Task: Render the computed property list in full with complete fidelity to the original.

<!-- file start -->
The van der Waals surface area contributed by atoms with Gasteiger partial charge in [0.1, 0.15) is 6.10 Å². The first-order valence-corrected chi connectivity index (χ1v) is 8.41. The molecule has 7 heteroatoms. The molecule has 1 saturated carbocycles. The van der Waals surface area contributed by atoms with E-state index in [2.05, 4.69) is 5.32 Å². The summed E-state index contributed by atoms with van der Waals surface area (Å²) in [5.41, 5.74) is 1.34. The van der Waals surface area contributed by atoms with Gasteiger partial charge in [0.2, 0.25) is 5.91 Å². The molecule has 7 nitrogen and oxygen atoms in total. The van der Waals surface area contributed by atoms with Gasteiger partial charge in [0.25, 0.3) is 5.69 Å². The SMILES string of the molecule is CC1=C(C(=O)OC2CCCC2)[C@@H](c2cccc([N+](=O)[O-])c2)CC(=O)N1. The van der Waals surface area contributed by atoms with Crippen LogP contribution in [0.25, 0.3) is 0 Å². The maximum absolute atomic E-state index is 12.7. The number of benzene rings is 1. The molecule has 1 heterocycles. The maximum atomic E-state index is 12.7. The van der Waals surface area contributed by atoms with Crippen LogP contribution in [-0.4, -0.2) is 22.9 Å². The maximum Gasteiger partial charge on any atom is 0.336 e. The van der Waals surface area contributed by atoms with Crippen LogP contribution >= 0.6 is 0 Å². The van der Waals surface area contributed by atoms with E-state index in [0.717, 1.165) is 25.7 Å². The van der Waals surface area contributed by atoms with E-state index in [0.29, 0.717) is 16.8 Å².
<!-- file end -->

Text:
The van der Waals surface area contributed by atoms with Gasteiger partial charge in [0.1, 0.15) is 6.10 Å². The first-order valence-corrected chi connectivity index (χ1v) is 8.41. The molecule has 7 heteroatoms. The molecule has 1 saturated carbocycles. The van der Waals surface area contributed by atoms with E-state index in [2.05, 4.69) is 5.32 Å². The summed E-state index contributed by atoms with van der Waals surface area (Å²) in [5.41, 5.74) is 1.34. The van der Waals surface area contributed by atoms with Gasteiger partial charge in [0.2, 0.25) is 5.91 Å². The molecule has 7 nitrogen and oxygen atoms in total. The van der Waals surface area contributed by atoms with Gasteiger partial charge in [0.25, 0.3) is 5.69 Å². The SMILES string of the molecule is CC1=C(C(=O)OC2CCCC2)[C@@H](c2cccc([N+](=O)[O-])c2)CC(=O)N1. The van der Waals surface area contributed by atoms with Crippen LogP contribution in [0.25, 0.3) is 0 Å². The maximum absolute atomic E-state index is 12.7. The number of benzene rings is 1. The molecule has 1 heterocycles. The maximum atomic E-state index is 12.7. The van der Waals surface area contributed by atoms with Crippen LogP contribution in [-0.4, -0.2) is 22.9 Å². The maximum Gasteiger partial charge on any atom is 0.336 e. The van der Waals surface area contributed by atoms with Crippen LogP contribution >= 0.6 is 0 Å². The van der Waals surface area contributed by atoms with E-state index in [0.717, 1.165) is 25.7 Å². The van der Waals surface area contributed by atoms with E-state index in [0.29, 0.717) is 16.8 Å².